When techs measure a negative subcooling (superheat) at the liquid line it could be

1. You are looking at the wrong refrigerant PT scale
2. The refrigerant is mixed (somebody put something in on top of the original refrigerant)
3. You are dealing with a blended refrigerant with “glide” like many of the new 4 series blends such as R407c
4. Your high side gauge is reading too low
5. Your line clamp thermometer is reading too high
6. You do not have a good connection on the line / schrader core isn’t depressing / king valve isn’t open
7. A combination of the items listed above

Liquid Line Cooler than the Outdoor Air

There are two cases where the liquid line can be cooler than the outdoor air when measured at the condenser outlet

1. A Wet Coil
2. A restriction inside the condenser cabinet in the liquid line, usually in a factory installed filter drier

Because the liquid line temperature will often be VERY close to the outdoor temperature on new, high-efficiency system this is often a point where you will measure a liquid line as colder than the outdoor air when that may not really be the case.

Often you may SEE a liquid line colder than outdoor ambient and it may be simply be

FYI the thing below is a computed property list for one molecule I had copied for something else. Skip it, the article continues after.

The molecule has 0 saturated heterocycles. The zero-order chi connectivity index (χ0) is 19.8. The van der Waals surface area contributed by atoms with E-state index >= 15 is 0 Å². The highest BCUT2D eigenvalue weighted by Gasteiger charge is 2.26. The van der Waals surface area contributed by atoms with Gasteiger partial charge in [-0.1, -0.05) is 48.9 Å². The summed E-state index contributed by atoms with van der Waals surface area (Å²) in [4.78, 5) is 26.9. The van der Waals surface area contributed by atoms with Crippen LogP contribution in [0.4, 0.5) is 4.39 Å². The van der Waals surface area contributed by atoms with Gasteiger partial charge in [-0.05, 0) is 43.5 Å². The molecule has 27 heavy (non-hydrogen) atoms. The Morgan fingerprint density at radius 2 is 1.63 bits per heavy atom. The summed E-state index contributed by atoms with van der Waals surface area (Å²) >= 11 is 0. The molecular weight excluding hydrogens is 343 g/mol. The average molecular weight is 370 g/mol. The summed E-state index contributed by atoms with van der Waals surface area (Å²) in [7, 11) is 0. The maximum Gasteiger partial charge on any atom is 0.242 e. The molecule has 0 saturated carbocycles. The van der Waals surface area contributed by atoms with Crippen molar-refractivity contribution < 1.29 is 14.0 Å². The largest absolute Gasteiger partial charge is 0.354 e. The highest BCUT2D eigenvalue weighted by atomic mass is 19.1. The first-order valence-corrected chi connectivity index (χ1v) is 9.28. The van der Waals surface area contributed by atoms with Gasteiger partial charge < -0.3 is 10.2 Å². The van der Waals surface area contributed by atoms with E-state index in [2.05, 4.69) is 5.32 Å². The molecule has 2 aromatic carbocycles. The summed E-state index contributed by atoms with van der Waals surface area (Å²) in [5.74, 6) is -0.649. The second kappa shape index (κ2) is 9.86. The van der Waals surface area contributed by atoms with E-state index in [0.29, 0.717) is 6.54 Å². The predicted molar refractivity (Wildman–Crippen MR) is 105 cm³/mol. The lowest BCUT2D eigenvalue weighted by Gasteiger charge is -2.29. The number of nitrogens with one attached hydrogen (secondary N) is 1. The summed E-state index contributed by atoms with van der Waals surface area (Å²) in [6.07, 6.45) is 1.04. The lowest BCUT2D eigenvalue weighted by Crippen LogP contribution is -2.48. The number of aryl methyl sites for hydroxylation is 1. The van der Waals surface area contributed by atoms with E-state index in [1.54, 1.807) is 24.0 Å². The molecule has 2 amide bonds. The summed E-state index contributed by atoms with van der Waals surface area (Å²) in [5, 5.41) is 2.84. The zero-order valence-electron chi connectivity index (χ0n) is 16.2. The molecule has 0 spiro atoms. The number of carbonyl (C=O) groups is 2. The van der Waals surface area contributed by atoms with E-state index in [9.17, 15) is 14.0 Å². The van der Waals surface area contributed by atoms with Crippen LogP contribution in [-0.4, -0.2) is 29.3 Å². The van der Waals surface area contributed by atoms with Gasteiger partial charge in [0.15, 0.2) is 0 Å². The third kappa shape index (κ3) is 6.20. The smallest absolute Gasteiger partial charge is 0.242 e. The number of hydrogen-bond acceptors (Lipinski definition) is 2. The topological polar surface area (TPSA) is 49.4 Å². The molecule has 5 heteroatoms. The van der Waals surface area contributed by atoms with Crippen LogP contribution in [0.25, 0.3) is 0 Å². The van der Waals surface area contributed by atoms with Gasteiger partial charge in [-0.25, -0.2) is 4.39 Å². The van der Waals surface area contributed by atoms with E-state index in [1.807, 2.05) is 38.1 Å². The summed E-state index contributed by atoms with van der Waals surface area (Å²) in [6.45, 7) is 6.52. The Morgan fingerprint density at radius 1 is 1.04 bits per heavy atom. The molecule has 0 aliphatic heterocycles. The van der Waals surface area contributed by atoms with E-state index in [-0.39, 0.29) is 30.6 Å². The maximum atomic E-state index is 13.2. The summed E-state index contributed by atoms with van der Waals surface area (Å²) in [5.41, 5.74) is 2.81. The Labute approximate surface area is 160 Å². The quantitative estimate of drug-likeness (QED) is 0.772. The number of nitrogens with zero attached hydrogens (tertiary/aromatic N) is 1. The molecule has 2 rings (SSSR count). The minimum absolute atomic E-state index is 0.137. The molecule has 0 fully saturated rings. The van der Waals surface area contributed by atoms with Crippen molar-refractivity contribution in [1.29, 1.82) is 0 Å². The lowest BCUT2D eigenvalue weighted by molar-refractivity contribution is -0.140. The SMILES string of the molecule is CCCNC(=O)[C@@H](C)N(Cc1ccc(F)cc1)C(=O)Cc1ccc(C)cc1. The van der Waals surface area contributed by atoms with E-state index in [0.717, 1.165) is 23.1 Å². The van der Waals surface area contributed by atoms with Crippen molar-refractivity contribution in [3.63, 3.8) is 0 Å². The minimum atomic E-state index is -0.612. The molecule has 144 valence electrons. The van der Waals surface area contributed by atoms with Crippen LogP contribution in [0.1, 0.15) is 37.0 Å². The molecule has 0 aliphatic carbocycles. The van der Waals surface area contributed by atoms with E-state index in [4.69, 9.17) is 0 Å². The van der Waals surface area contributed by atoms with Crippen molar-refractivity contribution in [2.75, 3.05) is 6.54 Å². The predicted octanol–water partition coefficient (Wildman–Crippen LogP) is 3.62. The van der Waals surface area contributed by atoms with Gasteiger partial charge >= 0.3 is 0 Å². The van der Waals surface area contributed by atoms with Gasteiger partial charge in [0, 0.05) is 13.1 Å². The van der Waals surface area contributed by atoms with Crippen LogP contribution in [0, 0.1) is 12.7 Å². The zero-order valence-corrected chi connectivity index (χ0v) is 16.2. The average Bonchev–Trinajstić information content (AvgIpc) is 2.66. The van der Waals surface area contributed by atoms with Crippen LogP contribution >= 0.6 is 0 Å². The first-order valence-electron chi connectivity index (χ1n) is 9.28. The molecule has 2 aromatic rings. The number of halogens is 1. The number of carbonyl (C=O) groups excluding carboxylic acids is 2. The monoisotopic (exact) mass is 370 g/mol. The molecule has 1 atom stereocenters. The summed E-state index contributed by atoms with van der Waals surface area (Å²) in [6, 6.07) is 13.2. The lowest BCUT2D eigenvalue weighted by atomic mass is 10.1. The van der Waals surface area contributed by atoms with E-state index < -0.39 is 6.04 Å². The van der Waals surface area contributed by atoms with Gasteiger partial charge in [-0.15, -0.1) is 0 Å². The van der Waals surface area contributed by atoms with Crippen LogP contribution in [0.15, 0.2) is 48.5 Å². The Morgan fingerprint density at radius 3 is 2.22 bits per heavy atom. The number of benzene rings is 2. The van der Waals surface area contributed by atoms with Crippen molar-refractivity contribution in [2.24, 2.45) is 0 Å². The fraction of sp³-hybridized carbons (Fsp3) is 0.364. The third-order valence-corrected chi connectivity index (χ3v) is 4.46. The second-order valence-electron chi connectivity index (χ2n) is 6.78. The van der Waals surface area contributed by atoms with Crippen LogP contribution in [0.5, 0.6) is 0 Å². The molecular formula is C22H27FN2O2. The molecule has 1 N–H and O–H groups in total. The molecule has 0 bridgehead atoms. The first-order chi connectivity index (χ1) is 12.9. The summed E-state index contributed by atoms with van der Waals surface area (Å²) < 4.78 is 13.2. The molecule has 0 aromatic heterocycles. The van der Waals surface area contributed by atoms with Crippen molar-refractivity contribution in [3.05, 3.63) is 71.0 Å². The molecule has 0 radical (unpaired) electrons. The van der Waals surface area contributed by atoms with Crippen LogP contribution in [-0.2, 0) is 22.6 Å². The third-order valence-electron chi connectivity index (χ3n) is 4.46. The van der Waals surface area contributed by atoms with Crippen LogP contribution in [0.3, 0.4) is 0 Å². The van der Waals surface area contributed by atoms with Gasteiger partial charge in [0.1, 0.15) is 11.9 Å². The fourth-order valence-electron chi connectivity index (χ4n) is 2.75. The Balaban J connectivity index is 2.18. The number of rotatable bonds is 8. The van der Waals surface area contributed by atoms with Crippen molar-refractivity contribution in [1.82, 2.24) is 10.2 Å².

1. Miscalibration of the line clamp or the ambient air thermometer
2. Measurement of the ambient air in sunlight where the probe can be affected by sunlight
3. The coil is still damp after cleaning or a rain (evaporative cooling)

It is always a good practice to have a backup set of thermometers and gauges so you can double check the calibration of your tools against one another. Whenever possible, test them under the conditions that you are using them.

If you have two clamps, place them on the same line right next to one another, when testing two air probes, stick them both in the same return air stream side by side. For temperature measurement you may also test in an ice bath just make sure that the water is pure and that the water and ice are fully mixed and circulating when you test for 32°F(0°C) degrees.

Also, keep in mind that every measurement device has “uncertainty” in the measurement of +/- a certain amount depending on the tool. Don’t expect your tools to provide a greater accuracy than what is published in their specifications.

— Bryan

1. DAN GARSKA says:

Two of everything is good! Back up plans….

2. Karl Fischer says:

Great post Bryan.

I have overheard other techs seriously discussing “negative superheat” before, I agree with you about battling mis-information in our trade.
I’d like to share one rule of thumb that I learned long ago.

~ If you have liquid at vapour saturation there can be NO SUPERHEAT.
~ If you gas / flash gas at liquid saturation there can be NO SUBCOOLING.

I would, however, like to contribute to our trade by coining some new terminology that will hopefully help to clear up the matter at hand.

Instead of using the terms “negative superheat” or “negative subcooling”, I propose that we use the terms “subheat” for negative superheat and “supercooling” for negative subcooling, that should help to clarify the subject for everyone…

Have a good day.

3. Jim Bergmann says:

I am tired of these negative superheat articles. Can’t we focus on the positive things about superheat? Negative superheat is “fake news” for sure.